Other random things:
Fans of Reginald Perrin will be delighted to learn that there is a fairly expensive looking shop right in the centre of Kyiv called “Grot” (or “ГРОТ” actually, but believe me it’s the same thing)
One afternoon I came upon a platoon* of soldiers cleaning up the autumn leaves from the streets, which seemed like a remarkably good use of an army. Much better than sending them round the world to kill Iraqis or whatever my country does with its army. During their free time (which in autumn when you’re on leaf sweeping duty isn’t that much probably), the same soldiers seem to congregate in downtown Kyiv at specially set up booths where you can pay a small sum to test your punching power by wellying a leather sack as hard as possible. (*I’m not exactly sure what a platoon is and how it compares to a troop or a battalion or a division or a flock or whatever other collective nouns for soldiers there are, so I may be mistaken there)
Kyiv is one of the world capitals for sex tourism, as I was reminded regularly by the English language local press all of which seemed to have faux-shocked articles about how big a problem it is, and listing the websites one could visit to prove to oneself about how shocking it indeed is, and filling up their advertising space with escort agencies and massage salons (in one case under the charmingly euphemistic catch-all classified heading of “Acquaintances”). Given the prevailing street fashions I’m not entirely sure how the would be sex tourist goes about deciding which girls are actually on the game – while in most cities a group of girls standing around a street corner wearing the shortest possible micro skirts and knee high leather stiletto-ed boots late in the evening might be assumed to be of a certain profession, here they’re probably just waiting for a taxi.
Completely unrelated to that last paragraph, though it amuses me to deny the non-existent link in order to conjure up an image in your mind’s eye, Kyiv airport on Sunday was packed with orthodox Jews. Really. Loads of them. It was like being in Tel Aviv (well, Tel Aviv airport without the hours and hours of mental torture masquerading as security, without the interminable and insane questions “You’ve been in the West Bank? Did you meet any Palestinians there?” “What’s in this toothpaste tube?” which are all designed as a not so subtle way of letting you know that you’re not welcome in Israel and that in order to dissuade you from returning they’ll make your last memory of the country as hellish as possible.) I’m not sure if they’d all been attending some orthodox Jewish conference where they discussed the best way to get your hair into those long ringlet things, or new designs in small plastic boxes to strap to your forehead, but they were certainly out in force. I imagine the conference had been obliged to finish on Friday but all of them had been forced to remain until Sunday trapped in hotel rooms unable to turn on the TV or call room service. I know that Ukraine had a big Jewish population before Stalin and Hitler got their insane genocidal hands on it, but I wonder whether there’s much of a community left these days (or whether people have started to return).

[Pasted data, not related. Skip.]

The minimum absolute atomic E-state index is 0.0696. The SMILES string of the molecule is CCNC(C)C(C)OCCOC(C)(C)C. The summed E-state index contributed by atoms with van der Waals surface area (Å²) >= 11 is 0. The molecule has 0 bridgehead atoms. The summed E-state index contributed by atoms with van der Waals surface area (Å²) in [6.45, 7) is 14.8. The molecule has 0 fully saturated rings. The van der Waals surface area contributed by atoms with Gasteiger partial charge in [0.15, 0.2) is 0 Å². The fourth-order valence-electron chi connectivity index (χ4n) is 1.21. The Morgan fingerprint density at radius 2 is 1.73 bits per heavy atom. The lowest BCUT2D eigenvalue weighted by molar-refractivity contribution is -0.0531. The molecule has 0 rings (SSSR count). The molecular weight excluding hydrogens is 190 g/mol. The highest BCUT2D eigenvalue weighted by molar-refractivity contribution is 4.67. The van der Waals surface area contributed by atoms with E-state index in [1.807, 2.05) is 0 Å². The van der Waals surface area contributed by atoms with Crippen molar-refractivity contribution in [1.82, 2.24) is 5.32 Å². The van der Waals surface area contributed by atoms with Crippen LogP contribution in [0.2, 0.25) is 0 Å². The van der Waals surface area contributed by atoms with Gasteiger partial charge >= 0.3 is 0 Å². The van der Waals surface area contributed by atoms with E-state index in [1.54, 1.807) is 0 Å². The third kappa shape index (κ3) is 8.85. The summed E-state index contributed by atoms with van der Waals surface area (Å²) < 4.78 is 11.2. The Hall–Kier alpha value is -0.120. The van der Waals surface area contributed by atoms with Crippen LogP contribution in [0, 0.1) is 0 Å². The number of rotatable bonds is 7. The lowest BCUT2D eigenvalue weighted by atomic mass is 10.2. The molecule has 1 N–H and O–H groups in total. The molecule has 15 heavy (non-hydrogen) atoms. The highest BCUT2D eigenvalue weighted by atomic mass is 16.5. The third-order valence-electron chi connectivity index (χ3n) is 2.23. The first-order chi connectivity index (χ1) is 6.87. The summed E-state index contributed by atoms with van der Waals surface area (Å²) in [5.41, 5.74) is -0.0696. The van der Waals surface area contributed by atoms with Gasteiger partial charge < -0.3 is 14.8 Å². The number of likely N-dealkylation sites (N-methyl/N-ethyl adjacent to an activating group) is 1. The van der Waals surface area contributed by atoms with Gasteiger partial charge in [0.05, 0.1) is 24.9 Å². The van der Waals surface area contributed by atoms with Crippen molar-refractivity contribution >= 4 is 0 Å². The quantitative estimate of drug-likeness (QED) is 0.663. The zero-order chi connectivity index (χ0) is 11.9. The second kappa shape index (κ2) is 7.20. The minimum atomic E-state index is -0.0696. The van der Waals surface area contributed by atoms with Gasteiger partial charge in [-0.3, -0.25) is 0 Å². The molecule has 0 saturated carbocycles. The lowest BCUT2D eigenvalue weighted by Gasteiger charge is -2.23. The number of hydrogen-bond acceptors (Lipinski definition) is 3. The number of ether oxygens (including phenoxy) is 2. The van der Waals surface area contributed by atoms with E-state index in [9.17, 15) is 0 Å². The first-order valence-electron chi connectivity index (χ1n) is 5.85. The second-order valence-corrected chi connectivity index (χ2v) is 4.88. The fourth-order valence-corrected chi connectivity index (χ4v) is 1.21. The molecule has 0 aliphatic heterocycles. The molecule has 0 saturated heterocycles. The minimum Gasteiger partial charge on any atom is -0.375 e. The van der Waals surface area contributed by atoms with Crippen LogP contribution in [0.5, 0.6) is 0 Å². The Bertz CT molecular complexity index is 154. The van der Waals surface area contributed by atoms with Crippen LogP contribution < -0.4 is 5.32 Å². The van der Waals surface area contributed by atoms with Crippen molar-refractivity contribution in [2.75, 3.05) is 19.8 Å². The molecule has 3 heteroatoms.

The ones on my flight must have really suffered though. For reasons known only to themselves it seems KLM have decided to cut costs on their flights by vastly reducing the service on offer – no more can you get special food, so my orthodox companions were stymied for a kosher snack, and I was unable to eat the cheese-filled rubbish they thrust at me. Also, there is no alcohol served on KLM now (well outside of first class) – this was possibly less of a problem for the orthodox Jews, but it certainly bothered me unreasonably. Why they have done this is not clear to me – in order to compete with the low cost airlines you’d think that normal airlines would have upped their service offerings since they can’t lower their fares to the EasyJet level. But hey, maybe they’ve seen a niche waiting to be exploited in the high cost, no frills airline sector. Idiots.